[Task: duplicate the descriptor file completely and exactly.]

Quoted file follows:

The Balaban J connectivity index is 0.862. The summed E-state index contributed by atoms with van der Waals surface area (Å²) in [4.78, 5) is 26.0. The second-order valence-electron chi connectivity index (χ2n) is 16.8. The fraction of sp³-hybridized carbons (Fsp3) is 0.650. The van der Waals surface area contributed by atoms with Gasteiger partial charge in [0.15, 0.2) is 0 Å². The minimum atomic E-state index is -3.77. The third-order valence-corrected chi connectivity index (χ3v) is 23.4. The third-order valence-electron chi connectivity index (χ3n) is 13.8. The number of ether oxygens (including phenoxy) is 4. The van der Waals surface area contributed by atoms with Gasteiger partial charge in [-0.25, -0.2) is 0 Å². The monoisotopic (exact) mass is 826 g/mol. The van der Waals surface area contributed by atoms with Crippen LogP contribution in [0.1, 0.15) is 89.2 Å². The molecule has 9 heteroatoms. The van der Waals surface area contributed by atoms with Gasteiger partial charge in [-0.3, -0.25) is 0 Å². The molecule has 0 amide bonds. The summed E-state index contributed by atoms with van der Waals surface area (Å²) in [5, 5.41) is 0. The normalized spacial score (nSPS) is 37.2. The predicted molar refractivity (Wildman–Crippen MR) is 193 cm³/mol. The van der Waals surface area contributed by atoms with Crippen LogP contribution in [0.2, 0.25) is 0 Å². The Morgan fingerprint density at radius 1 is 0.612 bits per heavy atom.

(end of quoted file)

The Balaban J connectivity index is 0.862. The summed E-state index contributed by atoms with van der Waals surface area (Å²) in [4.78, 5) is 26.0. The second-order valence-electron chi connectivity index (χ2n) is 16.8. The fraction of sp³-hybridized carbons (Fsp3) is 0.650. The van der Waals surface area contributed by atoms with Gasteiger partial charge in [0.15, 0.2) is 0 Å². The minimum atomic E-state index is -3.77. The third-order valence-corrected chi connectivity index (χ3v) is 23.4. The third-order valence-electron chi connectivity index (χ3n) is 13.8. The number of ether oxygens (including phenoxy) is 4. The van der Waals surface area contributed by atoms with Gasteiger partial charge in [-0.25, -0.2) is 0 Å². The monoisotopic (exact) mass is 826 g/mol. The van der Waals surface area contributed by atoms with Crippen LogP contribution in [0.1, 0.15) is 89.2 Å². The molecule has 9 heteroatoms. The van der Waals surface area contributed by atoms with Gasteiger partial charge in [-0.3, -0.25) is 0 Å². The molecule has 0 amide bonds. The summed E-state index contributed by atoms with van der Waals surface area (Å²) in [5, 5.41) is 0. The normalized spacial score (nSPS) is 37.2. The predicted molar refractivity (Wildman–Crippen MR) is 193 cm³/mol. The van der Waals surface area contributed by atoms with Crippen LogP contribution in [0.2, 0.25) is 0 Å². The Morgan fingerprint density at radius 1 is 0.612 bits per heavy atom.